The Palm Beach Post from West Palm Beach, Florida on November 14, 1968 · Page 8
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The Palm Beach Post from West Palm Beach, Florida · Page 8

West Palm Beach, Florida
Issue Date:
Thursday, November 14, 1968
Page 8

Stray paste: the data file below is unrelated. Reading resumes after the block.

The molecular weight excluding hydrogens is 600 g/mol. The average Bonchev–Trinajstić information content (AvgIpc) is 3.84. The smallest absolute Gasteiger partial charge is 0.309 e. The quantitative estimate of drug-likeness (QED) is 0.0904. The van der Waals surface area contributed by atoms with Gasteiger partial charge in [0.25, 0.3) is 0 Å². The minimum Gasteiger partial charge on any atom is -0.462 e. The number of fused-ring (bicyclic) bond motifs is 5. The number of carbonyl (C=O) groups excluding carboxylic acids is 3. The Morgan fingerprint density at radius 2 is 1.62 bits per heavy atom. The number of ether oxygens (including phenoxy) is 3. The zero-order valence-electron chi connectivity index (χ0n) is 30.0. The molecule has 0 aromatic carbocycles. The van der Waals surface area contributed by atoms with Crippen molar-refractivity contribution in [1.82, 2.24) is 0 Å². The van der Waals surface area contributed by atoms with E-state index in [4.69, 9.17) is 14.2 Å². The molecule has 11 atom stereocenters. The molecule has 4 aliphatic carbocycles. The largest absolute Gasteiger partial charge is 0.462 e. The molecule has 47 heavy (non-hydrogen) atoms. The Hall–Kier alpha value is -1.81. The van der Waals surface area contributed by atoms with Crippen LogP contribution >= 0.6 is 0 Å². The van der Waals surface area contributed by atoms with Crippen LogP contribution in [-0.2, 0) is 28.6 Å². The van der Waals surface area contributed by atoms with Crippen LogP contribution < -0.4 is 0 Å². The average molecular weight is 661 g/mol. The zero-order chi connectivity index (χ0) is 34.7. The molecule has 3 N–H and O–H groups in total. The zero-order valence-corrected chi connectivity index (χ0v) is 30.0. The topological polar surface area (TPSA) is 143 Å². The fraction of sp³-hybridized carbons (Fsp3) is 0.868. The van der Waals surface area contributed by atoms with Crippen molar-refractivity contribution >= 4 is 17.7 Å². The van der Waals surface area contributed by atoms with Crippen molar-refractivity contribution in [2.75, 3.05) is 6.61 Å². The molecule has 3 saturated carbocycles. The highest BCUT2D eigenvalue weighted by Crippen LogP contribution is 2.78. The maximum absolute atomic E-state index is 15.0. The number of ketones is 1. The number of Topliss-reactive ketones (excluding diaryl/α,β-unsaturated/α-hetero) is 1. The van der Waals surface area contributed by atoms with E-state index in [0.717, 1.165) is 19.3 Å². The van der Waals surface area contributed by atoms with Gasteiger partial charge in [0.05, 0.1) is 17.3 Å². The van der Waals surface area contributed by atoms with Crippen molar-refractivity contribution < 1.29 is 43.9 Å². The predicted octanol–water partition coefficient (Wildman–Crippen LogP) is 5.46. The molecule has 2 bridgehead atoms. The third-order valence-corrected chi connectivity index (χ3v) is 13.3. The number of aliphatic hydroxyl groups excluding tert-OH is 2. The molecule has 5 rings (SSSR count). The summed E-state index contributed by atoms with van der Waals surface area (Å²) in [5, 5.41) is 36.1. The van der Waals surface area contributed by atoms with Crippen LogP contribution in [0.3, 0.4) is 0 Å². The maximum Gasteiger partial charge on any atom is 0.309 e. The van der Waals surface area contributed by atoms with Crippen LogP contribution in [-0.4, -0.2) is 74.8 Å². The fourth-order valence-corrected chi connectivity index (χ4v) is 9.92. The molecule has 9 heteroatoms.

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A8 Palm Beach Post, Thurs., November 14, 1968 Nepal's Ghurkhas Among Last, Toughest Mercenaries their carefully selected British officers, who form an essential part of the team, in the defense establishments of Singapore and Malaysia thus filling the vacuum that Britian will leave behind in 1971. ficers of the l-6th were tight-lipped on the point ) a battalion of this kind cannot cost the British taxpayer much more than half the price of a well fed, highly paid British unit the same size and certainly no better fighting men. Another suggestion sometimes made is that the Ghurkhas should be taken on, with above the garrison, we watched some training. A screening course of NCO candidates (known as "umed-wars," a Hinudstani word meaning "hopeful") was in full swing. The afternoon was warm but never a head nodded; a moment's lapse here could cost a chevron. In the background there were bursts of musketry from the nearby rifle range. The l-6th are proud that 100 per cent of their men are qualified with their individual weapons always a test of a good outfit. But the distinguishing weapon of the Ghurkha Is not a firearm. It Is the razor-edged, crescent-shaped fighting knife, the deadly kukri which every Ghurkha carries Into battle. The kukri is the regimental badge. On the way up to the mess, my escort, Captain Michael Whitehead, whose father before him served with the Ghurkhas, asked if I would like to see the battalion's goldsmiths. As a goldsmith is something of a novelty In an infantry battalion, I said yes. Captain Whitehead explained that the Nepalese count and keep their accumulated wealth in solid gold, but that India's customs regulations forbid importation of gold except when worked. Thus every Ghurkha battalion has a team of goldsmiths who work the gold purchased abroad by Ghurkha soldiers Into heavy bangles, earrings for wives, etc. And sure enough, in their own compound, squatting in Asia's immemorial position, I saw four goldsmiths with anvils, hammers, tools and braziers beating out the yellow metal. What does the future hold for the Ghurkhas? Officially their existence, like that of all military forces, depends on future military requirements. As long as Britain needs troops to garrison Hong Kong and meet defense commitments In Southeast Asia, there will be a place for the Ghurkhas. ' But with the "Little En-glanders" of today emotionally bent on liquidating Britain's imperial past and all that goes with it, hard times may lie ahead for these magnificent professionals. One strong argument for retaining the Ghurkhas as a major component In the British Army is that (although the of RUPTURED? Wear the World Famous DOHIJS TKISS FOR REDUCIBLE HERNIA Bulbless, Beltless, Strapless SCHMIDTS Professional Pharmacy 417 Clematis PH 832-8383 CHINCH BUGS? SOD WORMS? phone TOMASELLO 585-2551 thing to be emphasized by the setting sun against which they stand silhouetted today. The origins of the Ghurkhas go back more than 150 years to 1815. In that year, after a hard campaign to subdue the stub-bom hill tribesmen, their respectful former British enemies concluded a connection with t he Nepalese for recruitment of Ghurkha battalions in the Indian Army. The green-uniformed, undersized Ghurkhas a remarkable mixture of endurance, good humor and extreme soldierly spirit soon proved their worth in the Indian Mutiny of 1857. They were among the few native units who remained loyal to a man, and their fighting in the siege of Delhi is a legend of the British Army. Later the Ghurkhas served in Britain's wars and expeditions throughout Asia, as well as at Gallipoli and in France during World War I. In the second World War they were the mainspring of the British Burmese campaign to expel the Japanese. Since the war, and since India's independance in 1947, the Ghurkhas by tripartite Brl-tish-Nepalese-lndian agreementhave been split between Britain and India, both of whose armies now include Ghurkha regiments originally lrom Britain's former Indian Army. The British Ghurkhas have garrisoned Hong Kong, fought Communists in Malaya, and defended Malaysia and North Borneo against Indonesian terrorist incursions. The Indian Ghurkhas not only provided units for U.N. service in the Congo but caught the Chinese attack across the Himalayas into India and were in heavy lighting during the India-Pakistan war. The career of a Ghurkha ri- By COL. K. D.HEINL HONG KONG (NANA) Tiny Nepal, on the Himalayan northeast frontier of India, has no export but a little rice and soldiers. Nepal's soldiers, the legending Ghurkhas, comprise one ol the last and toughest mercenary forces in the world. Excluding the European mercenary bands in Africa, the only ui hers are France's Foreign Legion and the Vatican ancient Swiss Guard. The abrupt ridges that separate Hong Kong from China are manned by a brigade of Ghurkhas. To see what the Ghurkhas are like and how they are trained, and earn something of their future. I spent an afternoon with the 1st Battalion, 6th Ghurkha Rifles (known as the l-6th Ghurkhas) at .Fanling, a post in Hong Kong's mainland New Territories. The 20th Century has not been kind to the professional mercenary. Charles de Gaulle, the wrecker, all but destroyed the Legion because its officers opposed his Algerian policy. The Swiss Guards in past centuries, Europe's most steadfast and redoubtable infantryhave withered into a corps ot ushers and custodians. So it is not surprising that the Ghurkhas, too, are facing problems. The present W.0W-man organization, re( ruited by treaty between Brilain and Nepal, is to be cut back to 6.IJ00 in 1971 when the British say goodbye to Singapore. For an organization confronted with a 40 per cent reduction in a political climate unfriendly to former imperial trappings, the Ghurkhas show remarkable elan and vitality. Their long traditions of loyalty, faithfulness, discipline and professionalism seem if any TO fleman lasts 15 years. He Is recruited In Nepal by one of the regiment's numerous pensioned veterans who also serve as recruiters. The inducements, besides the traditional Ghurkha love of bearing arms, are the same in Nepal as anywhere "Travel and Adventure," as the old Navy recruiting posters used to proclaim, and a lifelong pension. For the Nepalese boy in some remote mountain valley, the chance to go abroad, return a hero, and enjoy a life income is irresistible. Once in uniform the young Ghurkha goes to nine months' basic training at Sungel-Pata-ni in northern Malaysia, the Ghurkhas' recruit depot. The duration and thoroughness of this training which would be envied in the U.S. armed forces, where 12 to 16 weeks Is the rule account for the individual smartness and high professional polish that Ghurkha troops seem to radiate. At the end of 15 years the cream of the Ghurkha noncommissioned officers are retained and promoted to the rank of lieutenant, with further promotions, if qualified, to major. This program is not unlike our warrant and limited-duty officer programs which screen out and make officers of the best career NCO's. A Ghurkha major is an Impressive officer. I talked with the second in command of the l-6th Ghurkhas, Subadar-Ma-jor Harkesingh Rai, a square-cut chunk of carved teakwood who holds four decorations for gallantry and deserves at least one more for his quiet sense of humor. The major, affectionately and admiringly known to the battalion's cadre of British officers as "Harkie," entered the regiment in 1937. He remembers this battalion his own for 31 years when Field Marshal Sir William Slim, Britain's jungle campaigner, was, as a captain, its adjutant. I asked him if, as in most military organizations today, he thought things were going to hell in a handbasket as compared to the good old days. He wrinkled his face In a thoughtful smile and replied, "The regiment hasn't changed but the times have." Before going up to the simple officers' mess on a hilltop ALWAYS FIRST QUALITY (MO HO (ill s (pecaif 0 0 0 REDUCED THRU SATURDAY! SAVE 16.95 to $41! PENNCREST AMFM STEREO COMPONENT SYSTEMS! y TONIGHT fw 3 pc. component system! 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